We’re living in a new age of renewable energy, thanks in part to the recent passage of the Inflation Reduction Act (IRA), and solar has quickly become the energy of choice for many due to its relative accessibility. Naturally, of course, people have questions, and one we’ve been getting a lot is “How does solar impact the environment?” The answer to that question is complex, so we’ve put together this comprehensive explainer to help anyone who’d like to better understand the topic. Let’s get into it!
Solar is a clean, renewable source of energy, and unlike fossil fuels, the technology and power plants used to produce it do not emit air pollution or greenhouse gases. As a result, shifting towards greater usage of solar energy has a clear net positive effect on the environment by reducing the amount of fossil fuels burned. In fact, coal generates a carbon footprint 18 times the size of solar, and natural gas generates a footprint 13 times the size. Solar is the clear choice here, but there remain some environmental issues related to the production, siting, and disposal of solar energy technologies that are important for us to discuss. We want to consider these issues because in a life-cycle analysis of a product, everything from cradle (production) to grave (disposal) is taken into account, which provides a more accurate picture of how a product affects its environment. These issues and the solutions already in place will be the focus of this explainer.
Solar 101: How Solar Installation Works
Before we get started, let’s go over some basics of the industry. There are three main types of solar projects: ground mounts, rooftop solar, and solar carports. Ground mounts are projects built on large parcels of land, and they can also be referred to as “solar farms” or “solar gardens;” rooftop projects, as the name suggests, are those situated on building rooftops, and solar carports are covered parking areas with canopies made from PV panels. These projects range in size and can be any one of the following: utility-scale, commercial, or residential. At UGE, we specialize in building commercial-scale projects, in all three types of solar projects. While the problems we see with solar are true for any project size, ground mounts may present more environmental issues since they are built directly on natural land.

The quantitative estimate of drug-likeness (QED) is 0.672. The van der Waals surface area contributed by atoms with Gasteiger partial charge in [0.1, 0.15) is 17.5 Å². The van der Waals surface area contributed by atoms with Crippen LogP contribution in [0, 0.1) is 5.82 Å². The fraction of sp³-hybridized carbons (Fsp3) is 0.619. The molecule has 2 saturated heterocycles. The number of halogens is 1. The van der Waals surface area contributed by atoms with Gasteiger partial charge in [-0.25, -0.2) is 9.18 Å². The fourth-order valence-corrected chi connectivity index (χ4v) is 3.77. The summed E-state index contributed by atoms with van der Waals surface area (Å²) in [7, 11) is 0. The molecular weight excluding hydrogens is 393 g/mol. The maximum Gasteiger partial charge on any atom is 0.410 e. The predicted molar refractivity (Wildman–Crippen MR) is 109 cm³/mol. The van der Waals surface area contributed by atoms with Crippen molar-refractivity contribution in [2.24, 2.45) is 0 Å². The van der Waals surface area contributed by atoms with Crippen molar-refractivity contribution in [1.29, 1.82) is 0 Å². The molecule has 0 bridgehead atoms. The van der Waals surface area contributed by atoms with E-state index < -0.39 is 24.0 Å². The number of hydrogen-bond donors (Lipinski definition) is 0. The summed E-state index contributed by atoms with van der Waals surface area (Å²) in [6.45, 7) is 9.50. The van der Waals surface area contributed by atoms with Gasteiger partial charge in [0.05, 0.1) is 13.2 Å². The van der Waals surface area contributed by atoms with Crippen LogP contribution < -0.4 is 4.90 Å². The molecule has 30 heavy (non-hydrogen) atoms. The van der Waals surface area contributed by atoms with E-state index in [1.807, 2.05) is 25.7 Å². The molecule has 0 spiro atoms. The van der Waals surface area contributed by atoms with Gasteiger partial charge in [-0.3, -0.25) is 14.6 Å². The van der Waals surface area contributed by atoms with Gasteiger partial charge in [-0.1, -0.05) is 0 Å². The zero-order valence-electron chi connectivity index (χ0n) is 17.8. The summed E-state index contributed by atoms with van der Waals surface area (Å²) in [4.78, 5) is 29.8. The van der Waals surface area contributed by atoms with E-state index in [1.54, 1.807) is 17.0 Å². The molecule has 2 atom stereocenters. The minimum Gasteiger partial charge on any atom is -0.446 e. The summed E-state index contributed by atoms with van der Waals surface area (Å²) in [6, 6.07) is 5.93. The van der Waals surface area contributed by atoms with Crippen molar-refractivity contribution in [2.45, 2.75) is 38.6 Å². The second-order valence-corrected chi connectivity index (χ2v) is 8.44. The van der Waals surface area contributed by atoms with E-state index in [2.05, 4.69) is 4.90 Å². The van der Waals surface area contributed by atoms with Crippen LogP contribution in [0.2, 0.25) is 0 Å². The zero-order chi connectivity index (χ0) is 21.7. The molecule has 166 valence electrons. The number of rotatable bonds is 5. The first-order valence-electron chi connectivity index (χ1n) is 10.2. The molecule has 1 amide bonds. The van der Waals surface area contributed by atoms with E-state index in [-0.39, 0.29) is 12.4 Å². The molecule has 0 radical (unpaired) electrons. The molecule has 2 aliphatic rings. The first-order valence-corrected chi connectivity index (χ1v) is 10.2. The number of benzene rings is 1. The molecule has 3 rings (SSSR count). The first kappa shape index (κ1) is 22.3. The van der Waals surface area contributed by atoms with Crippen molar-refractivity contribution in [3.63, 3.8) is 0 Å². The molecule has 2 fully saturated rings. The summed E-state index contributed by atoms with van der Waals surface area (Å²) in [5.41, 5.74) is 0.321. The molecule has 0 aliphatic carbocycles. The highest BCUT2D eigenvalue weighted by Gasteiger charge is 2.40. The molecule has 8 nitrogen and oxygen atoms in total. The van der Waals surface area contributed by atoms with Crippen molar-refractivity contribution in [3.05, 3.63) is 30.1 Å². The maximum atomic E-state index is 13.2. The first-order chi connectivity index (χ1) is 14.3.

The Problems with Production
First, let’s consider production: solar energy technologies are made using materials like glass and metals, which require mining, melting, and cooling to become usable. Each of these processes is energy intensive and currently reliant on the burning of fossil fuels, which detracts from its claims as a clean energy source. On the flip side, multiple studies have found that photovoltaic (PV) systems today can recover the amount of energy used to manufacture them within one to four years, depending on the type of system; this is incredible to consider when in 1970, the energy payback time (EPBT) of PV systems was forty years. Since most PV systems have operating lives of thirty years or more, we can determine that PV systems today will produce clean energy for anywhere from twenty-six to twenty-nine years.
Second, we need to look at how solar panels are currently disposed, which is a growing issue for the industry. PV cells are made using hazardous chemicals and, at times, heavy metals, all of which need to be carefully handled when a cell breaks or reaches the end of its useful life to avoid release into the environment. U.S. environmental laws do regulate the use and disposal of such hazardous materials, and the U.S. Department of Energy is supporting various efforts to address these end-of-life issues, including the recovery and recycling of the materials used to manufacture PV cells and panels. Several states have enacted laws encouraging the recycling of PV panels, but there is more work to be done here.